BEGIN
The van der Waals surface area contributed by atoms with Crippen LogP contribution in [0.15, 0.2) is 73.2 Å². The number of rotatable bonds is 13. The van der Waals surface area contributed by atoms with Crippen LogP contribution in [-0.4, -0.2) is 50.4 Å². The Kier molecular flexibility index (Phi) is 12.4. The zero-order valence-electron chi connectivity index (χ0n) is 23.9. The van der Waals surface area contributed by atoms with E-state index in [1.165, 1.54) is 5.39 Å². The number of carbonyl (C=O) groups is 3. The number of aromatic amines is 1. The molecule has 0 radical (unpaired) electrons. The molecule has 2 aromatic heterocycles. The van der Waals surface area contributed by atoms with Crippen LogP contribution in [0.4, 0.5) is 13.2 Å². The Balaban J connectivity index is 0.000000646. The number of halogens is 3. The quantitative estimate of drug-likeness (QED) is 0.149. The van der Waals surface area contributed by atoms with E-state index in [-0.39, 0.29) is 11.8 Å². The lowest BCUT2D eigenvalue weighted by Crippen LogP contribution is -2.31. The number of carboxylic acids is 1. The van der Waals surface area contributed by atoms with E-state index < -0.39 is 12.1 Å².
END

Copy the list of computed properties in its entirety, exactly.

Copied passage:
The van der Waals surface area contributed by atoms with Crippen LogP contribution in [0.15, 0.2) is 73.2 Å². The number of rotatable bonds is 13. The van der Waals surface area contributed by atoms with Crippen LogP contribution in [-0.4, -0.2) is 50.4 Å². The Kier molecular flexibility index (Phi) is 12.4. The zero-order valence-electron chi connectivity index (χ0n) is 23.9. The van der Waals surface area contributed by atoms with E-state index in [1.165, 1.54) is 5.39 Å². The number of carbonyl (C=O) groups is 3. The number of aromatic amines is 1. The molecule has 0 radical (unpaired) electrons. The molecule has 2 aromatic heterocycles. The van der Waals surface area contributed by atoms with Crippen LogP contribution in [0.4, 0.5) is 13.2 Å². The Balaban J connectivity index is 0.000000646. The number of halogens is 3. The quantitative estimate of drug-likeness (QED) is 0.149. The van der Waals surface area contributed by atoms with E-state index in [-0.39, 0.29) is 11.8 Å². The lowest BCUT2D eigenvalue weighted by Crippen LogP contribution is -2.31. The number of carboxylic acids is 1. The van der Waals surface area contributed by atoms with E-state index < -0.39 is 12.1 Å².